Best Australian Essays 2012 Review

Mark Dapin
Born1963
United Kingdom
EducationUniversity of Warwick BA (hons), University of Technology Sydney (MA), Griffith University Queensland (BGS)
OccupationJournalist, author
Years active1988 – present
AgentDeborah Callaghan Literary Management
Websitehttp://markdapin.com

Mark Dapin (born 1963) is an award-winning Australianjournalist, author, historian and screenwriter. He is best known for his long-running column in Good Weekend magazine.

Early life[edit]

Mark Dapin was born in Britain and emigrated to Australia in 1989.

Career[edit]

Dapin was the founding chief sub-editor of the Australian Financial Review Magazine in 1995.[1] From 1998 to 2002, he was editor and then editor-in-chief of Ralph magazine. He has written for a variety of publications including The Sydney Morning Herald, The Guardian, The Times, Penthouse and Good Weekend. He has a Bachelor of Social Science degree and a Masters in Journalism from UTS and has taught journalism courses at the University of Sydney and Macleay College.

In 2008, Dapin was thrown out of celebrity chef Gordon Ramsay’s home when he was only minutes into a profile interview for Good Weekend magazine. The incident – and subsequent attempts by Ramsay’s publicists to control the story – formed the basis of Dapin’s feature ‘Nightmare on Ramsay Street’[2] and a later essay for the literary magazine Meanjin.[3] Dapin’s work on Ramsay was examined in two essays in The Profiling Handbook[4]: "What's the Point of a Profile? The Curious Cases of Mark Dapin on Gordon Ramsay and Jack Marx on Russell Crowe" by Fiona Giles, and "Double Vision: Profile of a Profile" by Gillian Rennie. Rennie, a lecturer at Rhodes University, South Africa, uses Dapin’s thoughts on the Ramsay interview as a prism for her own reflections on her famous profile of Epainette Mbeki. Giles, a professor at Sydney University, examines Dapin's work alongside that of his contemporary, Jack Marx. She writes: "both journalists are well-known, mid-career writers bringing a gonzo, rock 'n' roll sensibility to their work. Well-versed in the post-New Journalism style, they include themselves in their stories, and are entertainingly provocative. They enjoy a high status in Australia as award-winning writers, are known to court controversy, and have been sacked from Australia’s second largest print empire, Fairfax Media – occasions which attracted media coverage. They are both authors of book-length literary journalism in addition to feature-length profiles, and are admired for being independent thinkers with a quick wit."[4]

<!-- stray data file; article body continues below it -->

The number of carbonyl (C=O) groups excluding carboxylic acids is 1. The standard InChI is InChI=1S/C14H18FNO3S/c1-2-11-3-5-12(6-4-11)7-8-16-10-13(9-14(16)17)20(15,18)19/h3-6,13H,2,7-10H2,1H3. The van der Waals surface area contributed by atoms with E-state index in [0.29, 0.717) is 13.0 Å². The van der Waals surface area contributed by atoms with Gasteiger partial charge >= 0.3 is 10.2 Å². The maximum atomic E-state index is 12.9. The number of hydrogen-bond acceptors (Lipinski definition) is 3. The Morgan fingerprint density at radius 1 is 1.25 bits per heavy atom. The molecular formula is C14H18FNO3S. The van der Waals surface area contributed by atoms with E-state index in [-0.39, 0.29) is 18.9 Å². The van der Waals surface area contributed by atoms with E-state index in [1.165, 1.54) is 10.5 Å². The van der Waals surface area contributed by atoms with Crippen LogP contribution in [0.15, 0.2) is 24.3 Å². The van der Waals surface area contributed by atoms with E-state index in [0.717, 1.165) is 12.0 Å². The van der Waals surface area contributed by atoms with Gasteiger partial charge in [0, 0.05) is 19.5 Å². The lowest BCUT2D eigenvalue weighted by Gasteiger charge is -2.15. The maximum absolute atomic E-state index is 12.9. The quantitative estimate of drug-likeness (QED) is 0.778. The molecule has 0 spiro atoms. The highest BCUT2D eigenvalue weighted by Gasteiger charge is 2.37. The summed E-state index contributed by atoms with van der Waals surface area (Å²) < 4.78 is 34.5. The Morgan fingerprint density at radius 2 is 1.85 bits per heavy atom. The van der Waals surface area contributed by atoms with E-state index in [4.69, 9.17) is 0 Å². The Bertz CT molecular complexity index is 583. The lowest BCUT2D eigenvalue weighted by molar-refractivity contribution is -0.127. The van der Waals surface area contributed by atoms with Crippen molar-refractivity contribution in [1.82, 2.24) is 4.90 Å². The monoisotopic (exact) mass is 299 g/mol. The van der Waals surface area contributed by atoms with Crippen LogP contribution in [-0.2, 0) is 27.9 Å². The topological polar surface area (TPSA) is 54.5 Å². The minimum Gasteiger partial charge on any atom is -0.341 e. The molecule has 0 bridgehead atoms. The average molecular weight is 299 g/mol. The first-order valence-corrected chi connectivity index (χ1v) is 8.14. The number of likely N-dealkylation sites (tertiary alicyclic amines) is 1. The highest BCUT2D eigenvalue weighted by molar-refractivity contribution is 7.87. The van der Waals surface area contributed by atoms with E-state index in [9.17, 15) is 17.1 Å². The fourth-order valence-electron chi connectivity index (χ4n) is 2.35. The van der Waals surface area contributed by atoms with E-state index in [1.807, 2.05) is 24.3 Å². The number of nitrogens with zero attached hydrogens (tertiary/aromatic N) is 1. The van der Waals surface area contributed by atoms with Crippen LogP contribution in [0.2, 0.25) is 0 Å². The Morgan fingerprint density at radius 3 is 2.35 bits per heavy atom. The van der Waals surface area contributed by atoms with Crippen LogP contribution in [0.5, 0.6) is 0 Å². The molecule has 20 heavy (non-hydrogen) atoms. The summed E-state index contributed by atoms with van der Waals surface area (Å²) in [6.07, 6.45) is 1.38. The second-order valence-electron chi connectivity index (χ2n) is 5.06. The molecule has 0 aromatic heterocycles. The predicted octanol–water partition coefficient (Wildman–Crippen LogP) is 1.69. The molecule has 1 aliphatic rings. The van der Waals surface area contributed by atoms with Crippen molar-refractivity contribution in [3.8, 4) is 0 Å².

Dapin’s departure in 2012 from Fairfax Media (to which he subsequently returned as a contributor) and the loss of his Good Weekend column, were reported extensively in the Australian press.[1][2] In recent years, he has become more prominent as a novelist and historian. In July 2014 he was commissioned by the Centenary of Anzac Jewish Program to write a military history book Jewish Anzacs, published by the Sydney Jewish Museum.[5] In July 2017 he was named as one of the screenwriters on the second season of TV show Wolf Creek[6] – he is credited on two episodes of the show.[7]

Interviews[edit]

  • The Sydney Morning Herald - "Mark Dapin, author of R&R, finds children and fiction are all that matters" by Susan Chenery[8]

Awards and nominations[edit]

  • 2010, Ned Kelly Awards, best first fiction, winner, King of the Cross[9]
  • 2012, Miles Franklin Award, longlist, Spirit House[10]
  • 2012, Age Book of the Year, shortlist, Spirit House[11]
  • 2014, Royal Society of Literature’s Ondaatje Prize, shortlist, Spirit House
  • 2015, 'The Nib': CAL Waverley Library Award for Literature — Alex Buzo Shortlist Prize, winner, The Nashos' War
  • 2015, 'The Nib': CAL Waverley Library Award for Literature — People's Choice Award, winner, The Nashos' War
  • 2016, New South Wales Premier's Literary Awards — Douglas Stewart Prize for Non-fiction, shortlist, The Nashos' War
  • 2016, Ned Kelly Awards, best crime novel, shortlist, R&R[12]
  • 2017, Mark and Evette Moran Nib Literary Award Military History Prize 2017, shortlisted, Jewish Anzacs[13]

Bibliography[edit]

Books[edit]

Short Stories[edit]

  • Dapin, Mark (1993). "My Grandmother's House". Meanjin. 52 (3): 465–476. 
  • Dapin, Mark (1997). "Queer". Enter... : HQ/Flamingo Short Story Collection: 95–106. 
  • Dapin, Mark (2008). "The Face of 1970". Meanjin. 67 (3): 140–145. 
  • Dapin, Mark (2010). "Visitors' Day". The Best Australian Stories 2011: 148–155. 

Memoir[edit]

  • Dapin, Mark (2008). "The Last Jews in Harehills". Meanjin. 67 (2): 46–89. 
  • Dapin, Mark (2012). "Confessions of a Columnist". Meanjin. 68 (1).[14]

Essays and reporting[edit]

  • Dapin, Mark (1998). "From Russia with Gloves". The Best Australian Sports Writing & Photography: 37–44. 
  • Dapin, Mark (2006). "1999 Betrayed (1999)". Best Foot Forward: 30 Years of Australian Travel Writing: 187–192. 
  • Dapin, Mark (2008). "Adventures in LA-Land". The Best Australian Humorous Writing: 69–80. 
  • Dapin, Mark (2009). "Good to see you. Let me see you out". Meanjin. 68 (2): 79–90. 
  • Dapin, Mark (2010). "Ten Myths of Australian Crime". The Best Australian Essays 2010: 43–54. 
  • Dapin, Mark (2012). "Travelling as a Journalist". Small World: Postcards and Intelligence from Everywhere. Griffith Review. 37 (Spring): 93–105. [15]
  • Dapin, Mark (2014). "Try getting out more". Backburn. Australian Author. 46 (1): 18–19. 
  • Dapin, Mark (2017). "'We too were Anzacs': Were Vietnam Veterans ever truly excluded from the Anzac tradition?". The Honest History Book: 77–91. 

References[edit]

  1. ^Dapin, Mark (2004). Sex & Money. Crows Nest NSW: Allen & Unwin. p. 89. ISBN 9781741143201. 
  2. ^Dapin, Mark (31 May 2008). "Nightmare on Ramsay Street". Good Weekend: 27–32. 
  3. ^Mark, Dapin (Winter 2009). "Good to See You: Let Me See You Out". Meanjin. 68: 78–90.